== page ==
Malik asks India to allow judicial team to interview officials
Islamabad: Pakistan on Thursday said that it has put the trial of seven Mumbai attacks suspects on the fast track and any delay in proceedings is due to India`s failure to decide on a request to allow a judicial commission to interview key officials there.
In a response to Indian Home Minister P Chidambaram`s remarks yesterday that confidence between the two countries cannot be restored till Pakistan takes action against the "real culprits" behind the Mumbai incident, Interior Minister Rehman Malik indicated that New Delhi should provide more evidence to enable Islamabad to act against other suspects.
"As far apprehending those responsible for the attacks is concerned, seven accused are in jail. Their trial is being conducted properly and we have put it on fast track," Malik told reporters at the Karachi airport early this morning.
"The delay in that trial is not on our part because we had a demand for a judicial commission (to visit India). Our Interior Secretary met their Home Secretary and we spoke of our request for the judicial commission (and we hope) India will respond to that and allow it," he said.
Indian and American officials have said that Pakistani authorities arrested seven persons, including Lashkar-e-Taiba commander Zakiur Rehman Lakhvi, largely on the basis of information provided by India and the US.
However, their trial by an anti-terrorism court has been marred by a series of delays for technical reasons, diplomatic sources said.
Chidambaram said India had asked Pakistan to arrest five more suspects, including an Inter-Services Intelligence officer identified only as Major Iqbal.
This officer was allegedly the handler of Pakistani-American David Headley, who played a key role in planning and conducting surveillance for the Mumbai attacks.
Malik contended that India needs to provide more proof for Pakistan to act against individuals like Major Iqbal.
"Believe me, I don`t have an Aladdin`s lamp that if someone says I should apprehend Major Iqbal, I will be able to do it. Major Iqbal is a generic name. I had sent them 36 questions about Headley but I have not got a reply as yet," he said.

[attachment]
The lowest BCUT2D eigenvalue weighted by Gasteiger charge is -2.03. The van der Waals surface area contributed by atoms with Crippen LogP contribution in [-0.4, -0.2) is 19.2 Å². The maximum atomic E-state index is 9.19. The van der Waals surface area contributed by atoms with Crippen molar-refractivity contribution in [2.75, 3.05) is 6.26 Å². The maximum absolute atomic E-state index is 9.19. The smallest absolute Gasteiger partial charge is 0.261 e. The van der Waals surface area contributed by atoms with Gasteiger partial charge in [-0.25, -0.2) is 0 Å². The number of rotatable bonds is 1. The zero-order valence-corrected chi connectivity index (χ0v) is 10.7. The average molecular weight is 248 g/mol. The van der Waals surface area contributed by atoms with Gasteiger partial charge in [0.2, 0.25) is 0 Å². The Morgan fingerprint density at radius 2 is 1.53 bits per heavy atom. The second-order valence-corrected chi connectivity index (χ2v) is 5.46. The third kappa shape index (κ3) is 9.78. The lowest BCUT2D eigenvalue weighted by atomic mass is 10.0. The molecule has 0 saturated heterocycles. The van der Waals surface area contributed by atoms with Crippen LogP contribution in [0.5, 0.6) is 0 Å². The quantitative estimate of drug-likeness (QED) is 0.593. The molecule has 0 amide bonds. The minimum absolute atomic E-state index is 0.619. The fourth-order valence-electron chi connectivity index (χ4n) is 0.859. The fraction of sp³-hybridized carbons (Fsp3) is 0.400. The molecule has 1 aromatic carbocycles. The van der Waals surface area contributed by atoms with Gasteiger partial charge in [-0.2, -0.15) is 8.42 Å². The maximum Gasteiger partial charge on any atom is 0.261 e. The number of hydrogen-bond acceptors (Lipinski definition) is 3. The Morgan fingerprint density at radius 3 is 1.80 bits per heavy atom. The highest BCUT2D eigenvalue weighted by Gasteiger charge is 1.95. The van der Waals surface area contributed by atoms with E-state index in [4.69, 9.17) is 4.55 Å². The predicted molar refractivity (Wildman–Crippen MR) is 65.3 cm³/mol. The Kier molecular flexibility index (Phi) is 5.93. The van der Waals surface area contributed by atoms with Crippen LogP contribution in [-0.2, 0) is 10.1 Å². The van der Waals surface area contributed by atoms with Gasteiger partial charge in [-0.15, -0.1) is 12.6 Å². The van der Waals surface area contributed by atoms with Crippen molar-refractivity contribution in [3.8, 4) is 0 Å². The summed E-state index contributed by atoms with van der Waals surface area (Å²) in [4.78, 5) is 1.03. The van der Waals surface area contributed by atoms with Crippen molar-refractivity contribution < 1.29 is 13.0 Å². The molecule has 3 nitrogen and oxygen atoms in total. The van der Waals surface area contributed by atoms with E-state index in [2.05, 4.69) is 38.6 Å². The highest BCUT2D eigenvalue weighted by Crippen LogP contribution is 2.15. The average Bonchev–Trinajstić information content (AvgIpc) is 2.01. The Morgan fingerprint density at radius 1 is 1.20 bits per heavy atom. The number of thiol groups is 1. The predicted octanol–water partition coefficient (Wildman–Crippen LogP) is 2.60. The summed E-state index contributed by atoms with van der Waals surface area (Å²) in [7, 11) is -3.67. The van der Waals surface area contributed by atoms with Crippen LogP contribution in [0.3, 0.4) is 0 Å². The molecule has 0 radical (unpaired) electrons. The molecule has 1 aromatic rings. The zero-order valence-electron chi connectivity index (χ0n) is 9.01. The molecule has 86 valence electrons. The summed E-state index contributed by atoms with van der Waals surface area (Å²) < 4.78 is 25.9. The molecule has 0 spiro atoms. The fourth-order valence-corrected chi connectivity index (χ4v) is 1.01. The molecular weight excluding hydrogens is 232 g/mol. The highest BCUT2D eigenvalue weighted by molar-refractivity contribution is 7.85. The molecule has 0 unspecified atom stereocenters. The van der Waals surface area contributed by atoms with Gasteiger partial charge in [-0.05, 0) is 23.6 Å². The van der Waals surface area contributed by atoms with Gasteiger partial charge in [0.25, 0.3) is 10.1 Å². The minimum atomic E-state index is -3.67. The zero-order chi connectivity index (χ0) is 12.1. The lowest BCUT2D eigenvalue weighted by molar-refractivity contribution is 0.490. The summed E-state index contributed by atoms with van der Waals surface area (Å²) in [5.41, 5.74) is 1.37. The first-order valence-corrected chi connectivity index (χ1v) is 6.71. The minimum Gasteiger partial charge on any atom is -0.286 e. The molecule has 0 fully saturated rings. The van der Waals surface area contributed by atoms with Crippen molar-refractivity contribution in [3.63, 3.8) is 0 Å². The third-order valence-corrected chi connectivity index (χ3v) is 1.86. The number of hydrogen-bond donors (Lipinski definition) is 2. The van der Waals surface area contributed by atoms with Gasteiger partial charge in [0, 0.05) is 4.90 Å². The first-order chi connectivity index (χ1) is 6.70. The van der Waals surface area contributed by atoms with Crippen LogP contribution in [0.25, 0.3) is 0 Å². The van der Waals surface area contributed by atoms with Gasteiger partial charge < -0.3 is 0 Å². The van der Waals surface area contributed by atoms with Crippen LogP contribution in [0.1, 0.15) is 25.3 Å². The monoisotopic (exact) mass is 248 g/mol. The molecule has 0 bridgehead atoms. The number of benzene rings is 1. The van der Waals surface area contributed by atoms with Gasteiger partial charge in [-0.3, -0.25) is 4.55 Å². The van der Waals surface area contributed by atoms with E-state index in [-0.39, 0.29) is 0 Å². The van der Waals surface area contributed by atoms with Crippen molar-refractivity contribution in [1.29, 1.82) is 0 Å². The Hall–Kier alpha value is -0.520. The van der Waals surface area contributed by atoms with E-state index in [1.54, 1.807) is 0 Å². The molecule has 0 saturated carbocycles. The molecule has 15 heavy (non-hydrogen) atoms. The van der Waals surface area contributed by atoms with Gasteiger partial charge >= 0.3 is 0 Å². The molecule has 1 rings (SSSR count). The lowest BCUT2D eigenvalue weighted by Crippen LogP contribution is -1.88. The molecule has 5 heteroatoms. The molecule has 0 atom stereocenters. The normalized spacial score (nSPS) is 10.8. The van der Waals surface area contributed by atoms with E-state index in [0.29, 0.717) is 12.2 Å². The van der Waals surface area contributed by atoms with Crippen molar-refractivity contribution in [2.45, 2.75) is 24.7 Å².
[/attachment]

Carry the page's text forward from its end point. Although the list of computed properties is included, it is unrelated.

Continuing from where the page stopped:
The Interior Minister again sought to rubbish Headley`s testimony at the Chicago trial of Tahawwur Rana, another key suspect in the Mumbai incident.
He said Headley, whose father was from Pakistan, was a "double agent".
"I think the Indian law enforcers and authorities realise in their hearts that he was and is a double agent. He makes nine visits to India, so many visits to Pakistan and Europe. Where did he get the finances from? Somebody must have been giving it," he said.
Malik also raised India`s investigation of the 2007 bombing of the Samjhauta Express cross-border train in which 42 Pakistanis were killed.
He contended that Indian "intelligence and forces" were behind the attack though the ISI was blamed.
"Today their own (Indian)… investigators they have proof… that the attack on the Samjhauta Express was not done by Pakistan`s ISI. I have requested that the accused should be handed over… we will ask for the accused because they killed Pakistanis," Malik said.
"We should not get into a blame game and jointly we should think about taking action against these terrorists. I have given clear indications that the Taliban want to extend their reach to the whole region and they have made their bases in India. We have given them some indications," he added.
Malik said he wanted to the people and authorities in India that Pakistan is "very serious" about the trial of the seven suspects charged with involvement in the Mumbai attacks "but you know how long does it takes in the given system".
"I assure you that, under our laws, these culprits will not be spared. They will be brought to justice because we mean business and we will not allow Pakistani soil to be used by any terrorist," he said.